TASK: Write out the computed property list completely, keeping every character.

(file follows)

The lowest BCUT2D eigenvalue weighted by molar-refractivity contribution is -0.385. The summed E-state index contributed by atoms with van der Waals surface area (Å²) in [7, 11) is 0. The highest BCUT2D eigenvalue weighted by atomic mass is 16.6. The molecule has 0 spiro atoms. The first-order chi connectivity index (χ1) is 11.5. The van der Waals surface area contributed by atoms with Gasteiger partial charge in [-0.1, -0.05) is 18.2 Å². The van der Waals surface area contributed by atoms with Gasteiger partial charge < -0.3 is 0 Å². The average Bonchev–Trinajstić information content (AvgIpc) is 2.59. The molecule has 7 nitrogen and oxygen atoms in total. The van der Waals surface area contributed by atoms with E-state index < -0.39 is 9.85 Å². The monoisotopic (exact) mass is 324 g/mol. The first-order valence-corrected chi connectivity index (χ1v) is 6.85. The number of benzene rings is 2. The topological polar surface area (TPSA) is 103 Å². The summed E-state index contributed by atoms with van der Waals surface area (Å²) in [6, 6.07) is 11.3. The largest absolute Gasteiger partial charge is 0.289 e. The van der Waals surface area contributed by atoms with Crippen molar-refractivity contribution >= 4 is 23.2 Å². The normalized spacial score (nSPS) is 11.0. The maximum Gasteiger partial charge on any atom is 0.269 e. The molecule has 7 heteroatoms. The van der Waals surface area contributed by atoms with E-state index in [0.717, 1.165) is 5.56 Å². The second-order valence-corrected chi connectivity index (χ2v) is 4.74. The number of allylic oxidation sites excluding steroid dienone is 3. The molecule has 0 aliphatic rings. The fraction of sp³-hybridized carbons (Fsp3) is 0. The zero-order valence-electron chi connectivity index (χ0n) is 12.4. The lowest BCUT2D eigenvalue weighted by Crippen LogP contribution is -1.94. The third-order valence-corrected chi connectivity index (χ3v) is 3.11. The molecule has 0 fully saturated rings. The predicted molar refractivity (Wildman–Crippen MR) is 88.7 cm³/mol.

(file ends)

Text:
The lowest BCUT2D eigenvalue weighted by molar-refractivity contribution is -0.385. The summed E-state index contributed by atoms with van der Waals surface area (Å²) in [7, 11) is 0. The highest BCUT2D eigenvalue weighted by atomic mass is 16.6. The molecule has 0 spiro atoms. The first-order chi connectivity index (χ1) is 11.5. The van der Waals surface area contributed by atoms with Gasteiger partial charge in [-0.1, -0.05) is 18.2 Å². The van der Waals surface area contributed by atoms with Gasteiger partial charge < -0.3 is 0 Å². The average Bonchev–Trinajstić information content (AvgIpc) is 2.59. The molecule has 7 nitrogen and oxygen atoms in total. The van der Waals surface area contributed by atoms with E-state index < -0.39 is 9.85 Å². The monoisotopic (exact) mass is 324 g/mol. The first-order valence-corrected chi connectivity index (χ1v) is 6.85. The number of benzene rings is 2. The topological polar surface area (TPSA) is 103 Å². The summed E-state index contributed by atoms with van der Waals surface area (Å²) in [6, 6.07) is 11.3. The largest absolute Gasteiger partial charge is 0.289 e. The van der Waals surface area contributed by atoms with Crippen molar-refractivity contribution >= 4 is 23.2 Å². The normalized spacial score (nSPS) is 11.0. The maximum Gasteiger partial charge on any atom is 0.269 e. The molecule has 7 heteroatoms. The van der Waals surface area contributed by atoms with E-state index in [0.717, 1.165) is 5.56 Å². The second-order valence-corrected chi connectivity index (χ2v) is 4.74. The number of allylic oxidation sites excluding steroid dienone is 3. The molecule has 0 aliphatic rings. The fraction of sp³-hybridized carbons (Fsp3) is 0. The zero-order valence-electron chi connectivity index (χ0n) is 12.4. The lowest BCUT2D eigenvalue weighted by Crippen LogP contribution is -1.94. The third-order valence-corrected chi connectivity index (χ3v) is 3.11. The molecule has 0 fully saturated rings. The predicted molar refractivity (Wildman–Crippen MR) is 88.7 cm³/mol.